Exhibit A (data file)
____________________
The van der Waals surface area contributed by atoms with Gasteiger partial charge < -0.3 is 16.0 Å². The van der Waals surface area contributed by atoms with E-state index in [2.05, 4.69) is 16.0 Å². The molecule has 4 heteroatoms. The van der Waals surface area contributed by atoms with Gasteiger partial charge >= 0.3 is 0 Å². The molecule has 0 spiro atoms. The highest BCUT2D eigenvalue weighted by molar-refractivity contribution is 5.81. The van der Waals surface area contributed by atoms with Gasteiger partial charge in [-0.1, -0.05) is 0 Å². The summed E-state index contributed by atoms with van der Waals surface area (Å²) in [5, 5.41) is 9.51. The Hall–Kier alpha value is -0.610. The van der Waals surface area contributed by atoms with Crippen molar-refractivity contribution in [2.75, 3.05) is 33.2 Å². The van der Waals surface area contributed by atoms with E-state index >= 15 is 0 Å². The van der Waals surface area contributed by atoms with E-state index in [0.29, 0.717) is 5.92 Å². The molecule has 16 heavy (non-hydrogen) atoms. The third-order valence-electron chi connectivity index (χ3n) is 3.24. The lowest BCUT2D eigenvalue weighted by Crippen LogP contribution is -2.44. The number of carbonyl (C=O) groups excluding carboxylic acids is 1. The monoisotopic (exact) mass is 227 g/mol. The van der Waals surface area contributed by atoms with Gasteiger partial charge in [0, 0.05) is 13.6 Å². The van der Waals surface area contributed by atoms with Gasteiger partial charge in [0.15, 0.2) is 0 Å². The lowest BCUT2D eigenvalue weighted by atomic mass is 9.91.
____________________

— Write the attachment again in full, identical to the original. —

The van der Waals surface area contributed by atoms with Gasteiger partial charge < -0.3 is 16.0 Å². The van der Waals surface area contributed by atoms with E-state index in [2.05, 4.69) is 16.0 Å². The molecule has 4 heteroatoms. The van der Waals surface area contributed by atoms with Gasteiger partial charge >= 0.3 is 0 Å². The molecule has 0 spiro atoms. The highest BCUT2D eigenvalue weighted by molar-refractivity contribution is 5.81. The van der Waals surface area contributed by atoms with Gasteiger partial charge in [-0.1, -0.05) is 0 Å². The summed E-state index contributed by atoms with van der Waals surface area (Å²) in [5, 5.41) is 9.51. The Hall–Kier alpha value is -0.610. The van der Waals surface area contributed by atoms with Crippen molar-refractivity contribution in [2.75, 3.05) is 33.2 Å². The van der Waals surface area contributed by atoms with E-state index >= 15 is 0 Å². The van der Waals surface area contributed by atoms with E-state index in [0.29, 0.717) is 5.92 Å². The molecule has 16 heavy (non-hydrogen) atoms. The third-order valence-electron chi connectivity index (χ3n) is 3.24. The lowest BCUT2D eigenvalue weighted by Crippen LogP contribution is -2.44. The number of carbonyl (C=O) groups excluding carboxylic acids is 1. The monoisotopic (exact) mass is 227 g/mol. The van der Waals surface area contributed by atoms with Gasteiger partial charge in [0, 0.05) is 13.6 Å². The van der Waals surface area contributed by atoms with Gasteiger partial charge in [0.15, 0.2) is 0 Å². The lowest BCUT2D eigenvalue weighted by atomic mass is 9.91.